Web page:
Imogen Howson does Fairytales, or Playing With The Rules

Everyone knows the rules of fairytales. Heroines are beautiful. Princes are noble. Witches are evil. Stepmothers are cruel. Moving from a lower social class (scullery maid) to a higher (princess) is a good thing. The forest is dangerous and contains things that will eat you—usually in a nasty tricky way like pretending to be your grandmother first, or by building a house made of gingerbread.If someone mentions a ‘fairytale ending’ we know they mean ‘happy ever after’. You might want to check, though—they might mean the fairytale ending of the first print version of Little Red Riding Hood, by Charles Perroult, where Red Riding Hood doesn’t escape the wolf.

Which is the interesting thing. There’s a lot of darkness in fairytales—even in the ones that do have the ‘happy ever after’ endings.

It’s the cruel stepmother who insists Hansel and Gretel must be abandoned in the forest, but it’s their father, who loves them and grieves for them, who complies with her demand.

In Rumpelstiltskin, the scariest villain is, of course, Rumpelstiltskin, who tries to take the heroine’s baby. But coming in close second and third are surely the heroine’s stupid father who boasts that she can spin straw into gold, and the greedy king who threatens her with death if she can’t manage it—and whom she ends up marrying (now there’s an abusive relationship for you).

In Rapunzel, the witch doesn’t even need to steal the baby from her parents. Rapunzel’s father gives her away instead, in exchange for some salad for his pregnant wife.

This is in contrast to the wholly good characters—who are, sadly, often a bit disappointing. Heroines who are beautiful but kind of dull, and who sit patiently waiting to be rescued. And heroes who—well, I can’t be the only reader who prefers the Beast to the handsome prince he turns into at the end of Beauty and the Beast.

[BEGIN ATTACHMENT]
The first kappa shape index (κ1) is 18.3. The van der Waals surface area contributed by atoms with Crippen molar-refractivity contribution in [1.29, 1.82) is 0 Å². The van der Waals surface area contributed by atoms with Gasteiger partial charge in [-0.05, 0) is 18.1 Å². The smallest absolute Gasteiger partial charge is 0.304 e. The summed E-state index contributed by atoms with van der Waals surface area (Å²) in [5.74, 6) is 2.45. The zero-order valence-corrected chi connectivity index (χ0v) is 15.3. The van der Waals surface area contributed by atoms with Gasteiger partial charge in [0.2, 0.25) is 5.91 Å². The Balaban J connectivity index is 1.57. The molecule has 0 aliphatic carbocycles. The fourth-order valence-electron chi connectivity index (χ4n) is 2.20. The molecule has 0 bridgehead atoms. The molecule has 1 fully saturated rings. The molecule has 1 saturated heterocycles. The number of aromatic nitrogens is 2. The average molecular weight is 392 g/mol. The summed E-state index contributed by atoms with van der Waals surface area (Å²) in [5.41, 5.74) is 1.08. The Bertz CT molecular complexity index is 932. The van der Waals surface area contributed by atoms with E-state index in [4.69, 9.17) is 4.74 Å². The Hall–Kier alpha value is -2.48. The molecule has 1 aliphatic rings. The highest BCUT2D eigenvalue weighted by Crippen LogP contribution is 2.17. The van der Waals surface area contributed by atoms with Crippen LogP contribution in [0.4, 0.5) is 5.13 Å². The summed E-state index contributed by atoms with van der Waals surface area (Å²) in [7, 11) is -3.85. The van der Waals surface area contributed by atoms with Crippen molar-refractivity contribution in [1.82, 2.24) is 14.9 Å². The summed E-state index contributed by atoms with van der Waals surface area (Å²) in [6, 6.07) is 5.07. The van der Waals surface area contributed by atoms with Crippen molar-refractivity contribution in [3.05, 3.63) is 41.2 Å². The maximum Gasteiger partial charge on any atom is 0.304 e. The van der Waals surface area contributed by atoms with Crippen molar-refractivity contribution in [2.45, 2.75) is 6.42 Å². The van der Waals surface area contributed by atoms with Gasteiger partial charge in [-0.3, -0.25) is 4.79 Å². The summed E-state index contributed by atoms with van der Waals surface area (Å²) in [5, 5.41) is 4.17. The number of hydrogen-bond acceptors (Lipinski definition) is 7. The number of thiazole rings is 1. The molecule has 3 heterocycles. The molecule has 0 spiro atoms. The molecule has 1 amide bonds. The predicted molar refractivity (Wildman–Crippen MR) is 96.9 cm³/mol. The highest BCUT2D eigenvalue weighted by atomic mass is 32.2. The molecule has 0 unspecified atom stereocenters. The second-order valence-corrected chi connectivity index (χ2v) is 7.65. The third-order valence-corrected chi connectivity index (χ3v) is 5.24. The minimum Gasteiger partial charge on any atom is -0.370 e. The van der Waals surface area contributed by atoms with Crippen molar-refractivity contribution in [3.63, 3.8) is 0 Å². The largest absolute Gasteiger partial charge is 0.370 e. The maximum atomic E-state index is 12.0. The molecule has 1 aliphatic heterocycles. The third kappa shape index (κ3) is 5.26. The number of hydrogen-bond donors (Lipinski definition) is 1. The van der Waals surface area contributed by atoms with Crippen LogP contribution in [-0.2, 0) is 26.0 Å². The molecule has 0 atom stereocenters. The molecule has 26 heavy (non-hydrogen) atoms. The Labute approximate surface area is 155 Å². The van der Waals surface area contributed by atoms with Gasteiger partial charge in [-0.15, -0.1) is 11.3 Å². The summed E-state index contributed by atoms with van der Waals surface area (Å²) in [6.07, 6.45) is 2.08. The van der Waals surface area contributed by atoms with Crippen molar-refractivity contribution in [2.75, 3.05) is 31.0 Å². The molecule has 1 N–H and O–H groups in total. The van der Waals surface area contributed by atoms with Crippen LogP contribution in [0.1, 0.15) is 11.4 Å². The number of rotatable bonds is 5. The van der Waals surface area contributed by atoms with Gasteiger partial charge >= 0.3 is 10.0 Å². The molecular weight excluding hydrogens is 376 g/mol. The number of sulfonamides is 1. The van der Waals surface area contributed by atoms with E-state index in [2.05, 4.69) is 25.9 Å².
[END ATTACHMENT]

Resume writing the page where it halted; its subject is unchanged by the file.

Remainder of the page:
Maybe this is why, in recent fiction, people have started to write about the monsters, rather than the heroes—or have made the monsters into the heroes. In the England I live in, the old fairytale forests are now no more than a fairytale themselves—bears and wolves were hunted to extin ction some three hundred years ago. And although goodness knows there are plenty of girls who’d like to be princesses, nobody thinks that moving into Buckingham Palace guarantees a happy ever after.

Now—probably because it no longer exists—there’s something rather alluring about the deep dark forest where the monsters live. I don’t want to keep safely to the path and get back to my village, or be swept up onto the prince’s horse and taken off to his castle. I want to explore the wilderness, the darkness. I want to see the glowing eyes and find the tracks of something’s paws on the marshy ground.

I want to read books about the ‘other’—the werewolves, the beasts, the witches—those who are outside the safety of the village or castle. I want to find heroes in unlikely shapes. And the villains—why not take those hints of malice or indifference in some of the ‘good’ characters, and turn them into the real antagonists?

I’ve played with some of these ideas in Falling, my Drollerie Press story, which is a re-imagining of Rapunzel set in a futuristic world.

Imogen Howson



And, for a chance to win a copy of Falling, plus 300g of best-quality chocolate (your choice of flavour!), tell me in the comments—what’s your favourite version of a fairytale? The original Little Red Riding Hood? The Disney version of The Little Mermaid? Jennifer Crusie’s Bet Me? The anarchic mixture of stock fairytale characters in the Shrek films? Robin McKinley’s rich-textured rewriting of Sleeping Beauty in Spindle’s End? Or which fairytale would you like to see rewritten—and why?

Excerpt coming up!


14 Responses to “Imogen Howson does Fairytales, or Playing With The Rules”

  1. July 19, 2007 at 1:30 am

    How true! As an adult reading these fairy tales to my child, I’ve often felt what you’ve put so beautifully into words. I hated Cinderella this time around, and I couldn’t stand Sleeping Beauty lying there just waiting for the magical kiss.